Computer Science Undergraduate Course Descriptions

The following are the course numbers, number of credits, course titles, and course descriptions for undergraduate courses offered through the Computer Science Department.

CS 1000-3. Computer Literacy.
The role of computers in society with an introduction to programming in basic. The student is introduced to the concepts and operations of a microcomputer including several typical software environments such as word processing, spread sheet accounting, and database systems. The history and impact of computing in society is covered. This is the most elementary course offered by the computer science department. This course is not for CS or engineering majors. Prer., High school algebra.

CS 1010-1 to 3. Topics in Computer Science.
Content will vary to reflect areas of current interest in computer science. As the course continually changes, students may take the course several times for elective credit. Prer., instructor consent.

CS 1020-3. Web Page Design for Non-Computer Science Majors.
An introduction to Web site design using Macromedia Dreamweaver; creating and editing graphics using Macromedia Fireworks; creating animation using Macromedia Flash; integration of graphics and video into Web pages; and, basic Web design concepts. Not for CS or engineering majors. Prer., Students should be familiar with basic computer concepts, including file operations and text editing.

CS 1030-1. Introduction to Microsoft Word.
Introduction to word processing and the specifics of using the Microsoft Word for Windows system. Students will learn to create, format, and edit documents using Word.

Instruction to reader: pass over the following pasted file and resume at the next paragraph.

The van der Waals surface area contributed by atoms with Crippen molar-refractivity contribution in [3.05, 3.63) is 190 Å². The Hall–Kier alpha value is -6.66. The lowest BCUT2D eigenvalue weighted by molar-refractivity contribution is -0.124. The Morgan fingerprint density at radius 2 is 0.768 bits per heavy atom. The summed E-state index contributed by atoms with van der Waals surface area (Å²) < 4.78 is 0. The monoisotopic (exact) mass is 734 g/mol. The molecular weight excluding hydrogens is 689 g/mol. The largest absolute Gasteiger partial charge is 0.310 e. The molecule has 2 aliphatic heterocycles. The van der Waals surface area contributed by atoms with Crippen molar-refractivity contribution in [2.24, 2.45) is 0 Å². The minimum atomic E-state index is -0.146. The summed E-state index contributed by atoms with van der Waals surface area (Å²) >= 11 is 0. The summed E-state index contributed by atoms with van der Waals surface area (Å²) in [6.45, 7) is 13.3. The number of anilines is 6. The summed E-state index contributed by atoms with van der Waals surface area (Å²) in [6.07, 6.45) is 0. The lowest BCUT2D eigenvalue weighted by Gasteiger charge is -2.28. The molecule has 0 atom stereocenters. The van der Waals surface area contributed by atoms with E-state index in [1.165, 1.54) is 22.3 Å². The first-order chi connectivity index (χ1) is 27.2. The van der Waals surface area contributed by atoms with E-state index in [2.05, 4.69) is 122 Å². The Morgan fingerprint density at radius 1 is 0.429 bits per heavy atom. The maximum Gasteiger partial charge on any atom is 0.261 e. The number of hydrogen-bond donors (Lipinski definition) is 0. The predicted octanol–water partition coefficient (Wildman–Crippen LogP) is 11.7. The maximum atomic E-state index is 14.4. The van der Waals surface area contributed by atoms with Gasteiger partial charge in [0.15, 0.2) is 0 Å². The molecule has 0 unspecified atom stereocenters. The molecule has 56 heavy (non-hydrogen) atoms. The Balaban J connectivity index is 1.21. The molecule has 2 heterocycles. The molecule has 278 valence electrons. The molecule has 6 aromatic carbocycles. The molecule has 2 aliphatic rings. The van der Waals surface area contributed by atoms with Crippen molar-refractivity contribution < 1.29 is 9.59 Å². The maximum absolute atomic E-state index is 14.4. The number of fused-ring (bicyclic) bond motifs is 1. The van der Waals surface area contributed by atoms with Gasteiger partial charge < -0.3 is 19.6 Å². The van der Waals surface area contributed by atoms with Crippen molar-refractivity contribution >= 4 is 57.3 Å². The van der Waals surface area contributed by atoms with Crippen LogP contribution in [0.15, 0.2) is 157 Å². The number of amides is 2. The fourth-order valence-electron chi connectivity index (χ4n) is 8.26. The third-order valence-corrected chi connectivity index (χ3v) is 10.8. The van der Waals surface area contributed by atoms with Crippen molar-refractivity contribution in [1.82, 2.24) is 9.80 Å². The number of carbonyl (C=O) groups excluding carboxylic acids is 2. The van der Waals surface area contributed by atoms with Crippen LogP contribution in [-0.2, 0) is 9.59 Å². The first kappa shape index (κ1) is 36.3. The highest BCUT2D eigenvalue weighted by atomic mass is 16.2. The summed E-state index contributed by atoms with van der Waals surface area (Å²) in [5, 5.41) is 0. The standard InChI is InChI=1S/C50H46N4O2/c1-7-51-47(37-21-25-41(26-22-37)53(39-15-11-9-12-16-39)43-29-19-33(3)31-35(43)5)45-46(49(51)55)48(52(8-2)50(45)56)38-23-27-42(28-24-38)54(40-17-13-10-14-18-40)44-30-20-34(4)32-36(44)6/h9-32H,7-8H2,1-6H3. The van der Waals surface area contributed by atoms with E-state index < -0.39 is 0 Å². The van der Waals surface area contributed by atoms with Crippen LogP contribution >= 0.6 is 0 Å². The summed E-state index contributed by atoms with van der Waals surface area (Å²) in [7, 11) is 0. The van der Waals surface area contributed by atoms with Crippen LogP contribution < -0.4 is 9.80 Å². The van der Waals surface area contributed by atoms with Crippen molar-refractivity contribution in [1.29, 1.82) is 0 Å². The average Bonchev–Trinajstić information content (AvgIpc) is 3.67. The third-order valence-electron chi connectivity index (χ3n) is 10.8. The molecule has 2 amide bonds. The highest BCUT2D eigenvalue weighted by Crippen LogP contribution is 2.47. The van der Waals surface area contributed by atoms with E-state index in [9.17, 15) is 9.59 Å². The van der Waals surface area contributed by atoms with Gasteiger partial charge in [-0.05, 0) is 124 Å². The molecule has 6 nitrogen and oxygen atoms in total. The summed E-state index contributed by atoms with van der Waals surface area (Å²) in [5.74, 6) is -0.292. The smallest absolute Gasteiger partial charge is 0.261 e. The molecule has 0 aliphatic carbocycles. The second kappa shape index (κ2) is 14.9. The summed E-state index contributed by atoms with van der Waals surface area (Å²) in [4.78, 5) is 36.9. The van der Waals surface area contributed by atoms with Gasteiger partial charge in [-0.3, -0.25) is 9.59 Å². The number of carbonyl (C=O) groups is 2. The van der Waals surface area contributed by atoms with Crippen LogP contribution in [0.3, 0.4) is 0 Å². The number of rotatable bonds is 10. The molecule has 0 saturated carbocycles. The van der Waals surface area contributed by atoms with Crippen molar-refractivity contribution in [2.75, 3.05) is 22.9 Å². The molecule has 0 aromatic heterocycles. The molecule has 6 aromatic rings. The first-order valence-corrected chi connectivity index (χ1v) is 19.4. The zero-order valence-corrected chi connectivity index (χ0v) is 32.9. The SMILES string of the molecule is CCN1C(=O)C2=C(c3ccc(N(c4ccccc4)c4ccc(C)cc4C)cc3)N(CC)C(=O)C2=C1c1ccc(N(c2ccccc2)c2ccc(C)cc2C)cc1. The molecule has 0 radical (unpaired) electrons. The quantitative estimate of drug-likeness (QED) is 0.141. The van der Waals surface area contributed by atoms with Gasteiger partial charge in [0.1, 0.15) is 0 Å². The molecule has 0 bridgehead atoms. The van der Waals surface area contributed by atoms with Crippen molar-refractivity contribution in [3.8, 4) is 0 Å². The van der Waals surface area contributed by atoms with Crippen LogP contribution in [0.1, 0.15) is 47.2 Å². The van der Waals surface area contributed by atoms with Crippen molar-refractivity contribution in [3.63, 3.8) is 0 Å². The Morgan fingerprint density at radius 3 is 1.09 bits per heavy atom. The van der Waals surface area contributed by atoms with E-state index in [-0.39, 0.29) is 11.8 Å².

CS 1040-1. Introduction to Microsoft Excel.
Introduction to spreadsheets and the specifics of using the Microsoft Excel for Windows system. Students will learn to create, edit, and print spreadsheets using Excel.

CS 1050-1 to 3. Topics in Computer Science.
Content will vary to reflect areas of current interest in computer science. As the course continually changes, students may take the course several times for elective credit. Prer., Instructor consent.

CS 1060-1 to 3. Topics in Computer Science.
Content will vary to reflect areas of current interest in computer science. As the course continually changes, students may take the course several times for elective credit. Prer., Instructor consent.

CS 1070-3. Introduction to Programming in Visual BASIC for Non-Majors.
Introduction to using visual basic to design and implement programs that interface with their users through Microsoft Windows. Prer., High school algebra.

CS 1090-3. Introduction to Programming using MatLab.
Introduction to programming with an emphasis on structured programming techniques using MatLab as the learning environment. This course is designed to teach Mechanical and Aerospace Engineering students the fundamentals of computer programming.

CS 1100-3. Problem Solving through Game Creation.
An introductory course that combines problem-solving techniques with computer game design and implementation to introduce the student to basic gaming and computer science concepts. Students design, implement, and test computer games using Drag-and-drop tools game creation tools. A small amount of programming is required.

CS 1150-3. Principles of Computer Science.
Introduction to programming with emphasis on computer science concepts. Develops methods for computer problem solving. Develops proficiency for programming in a modern programming language, and introduces the concepts of abstraction in problem solving. Includes basic concepts of computer systems and environments including debuggers, editors, and file systems. Prer., High school algebra and familiarity with computer concepts including file operations and text editing.

CS 1300-3. Computational Linear Algebra.